33 Pages Posted: 7 May 2005
Recent findings from the literature on imprisonment policy suggest that in addition to traditional social and economic variables, imprisonment rates are also strongly related to changes in the state political environment. In this study, we extend this literature by testing a theory of state punitiveness which posits that (1) the political environment of states influences the degree to which they incarcerate their citizens, and (2) the political determinants of state punitiveness may be conditional upon the racial sub-population being incarcerated. Our results suggest that increases in state political conservatism in recent decades have contributed to increases in both the growth in black imprisonment rates and black imprisonment disparity (relative to whites), but that these effects are, to a degree, tempered by countervailing political conditions.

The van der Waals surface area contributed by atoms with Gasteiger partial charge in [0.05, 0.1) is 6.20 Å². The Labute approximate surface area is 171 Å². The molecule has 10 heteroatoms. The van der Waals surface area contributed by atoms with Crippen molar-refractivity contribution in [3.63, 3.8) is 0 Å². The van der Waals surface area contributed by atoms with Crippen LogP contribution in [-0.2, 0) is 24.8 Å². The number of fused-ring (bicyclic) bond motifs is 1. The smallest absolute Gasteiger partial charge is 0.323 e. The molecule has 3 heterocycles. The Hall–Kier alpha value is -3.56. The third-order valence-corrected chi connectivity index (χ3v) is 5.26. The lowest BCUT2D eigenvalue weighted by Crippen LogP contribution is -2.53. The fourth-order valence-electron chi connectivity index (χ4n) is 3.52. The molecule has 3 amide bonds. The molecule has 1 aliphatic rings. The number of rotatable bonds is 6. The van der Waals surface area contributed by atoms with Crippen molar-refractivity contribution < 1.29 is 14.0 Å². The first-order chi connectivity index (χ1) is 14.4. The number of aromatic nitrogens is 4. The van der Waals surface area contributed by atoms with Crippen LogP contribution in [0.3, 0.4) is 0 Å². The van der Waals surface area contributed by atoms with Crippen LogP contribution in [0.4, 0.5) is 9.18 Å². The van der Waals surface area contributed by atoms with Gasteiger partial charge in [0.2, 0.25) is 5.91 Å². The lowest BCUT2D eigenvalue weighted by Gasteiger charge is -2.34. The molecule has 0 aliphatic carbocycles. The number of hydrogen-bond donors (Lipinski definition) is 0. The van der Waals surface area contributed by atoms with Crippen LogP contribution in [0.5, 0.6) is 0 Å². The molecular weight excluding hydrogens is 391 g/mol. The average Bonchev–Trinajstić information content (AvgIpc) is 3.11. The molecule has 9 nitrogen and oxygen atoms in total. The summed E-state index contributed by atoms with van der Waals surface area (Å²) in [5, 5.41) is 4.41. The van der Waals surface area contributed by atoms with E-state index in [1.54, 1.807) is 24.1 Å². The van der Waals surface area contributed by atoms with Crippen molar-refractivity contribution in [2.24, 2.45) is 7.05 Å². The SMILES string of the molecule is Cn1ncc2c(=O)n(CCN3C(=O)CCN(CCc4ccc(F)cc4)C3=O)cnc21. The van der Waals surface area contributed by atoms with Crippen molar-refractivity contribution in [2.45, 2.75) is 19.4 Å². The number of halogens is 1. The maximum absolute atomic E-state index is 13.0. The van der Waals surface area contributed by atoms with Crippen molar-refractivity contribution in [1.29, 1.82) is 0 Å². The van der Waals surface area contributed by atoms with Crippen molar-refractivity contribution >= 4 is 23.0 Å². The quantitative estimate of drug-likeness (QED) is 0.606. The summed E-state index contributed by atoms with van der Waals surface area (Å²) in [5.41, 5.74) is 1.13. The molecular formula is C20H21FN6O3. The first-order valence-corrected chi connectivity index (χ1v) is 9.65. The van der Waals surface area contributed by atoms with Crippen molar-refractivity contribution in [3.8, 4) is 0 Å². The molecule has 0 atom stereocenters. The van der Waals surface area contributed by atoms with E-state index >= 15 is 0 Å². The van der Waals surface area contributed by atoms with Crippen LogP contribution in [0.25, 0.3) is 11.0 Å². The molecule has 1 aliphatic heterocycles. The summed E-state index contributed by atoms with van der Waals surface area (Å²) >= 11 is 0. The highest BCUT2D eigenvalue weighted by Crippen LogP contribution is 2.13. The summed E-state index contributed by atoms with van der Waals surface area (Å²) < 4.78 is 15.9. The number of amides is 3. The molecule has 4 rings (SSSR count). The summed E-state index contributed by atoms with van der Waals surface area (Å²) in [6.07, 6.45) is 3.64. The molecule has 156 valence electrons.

Keywords: Law, legal, courts, economics, political, prison, incarceration, race, racial, state, justice, criminal
Suggested Citation: Suggested Citation
Yates, Jeff and Fording, Richard, Politics and State Punitiveness in Black and White. Journal of Politics, 2005. Available at SSRN: https://ssrn.com/abstract=715565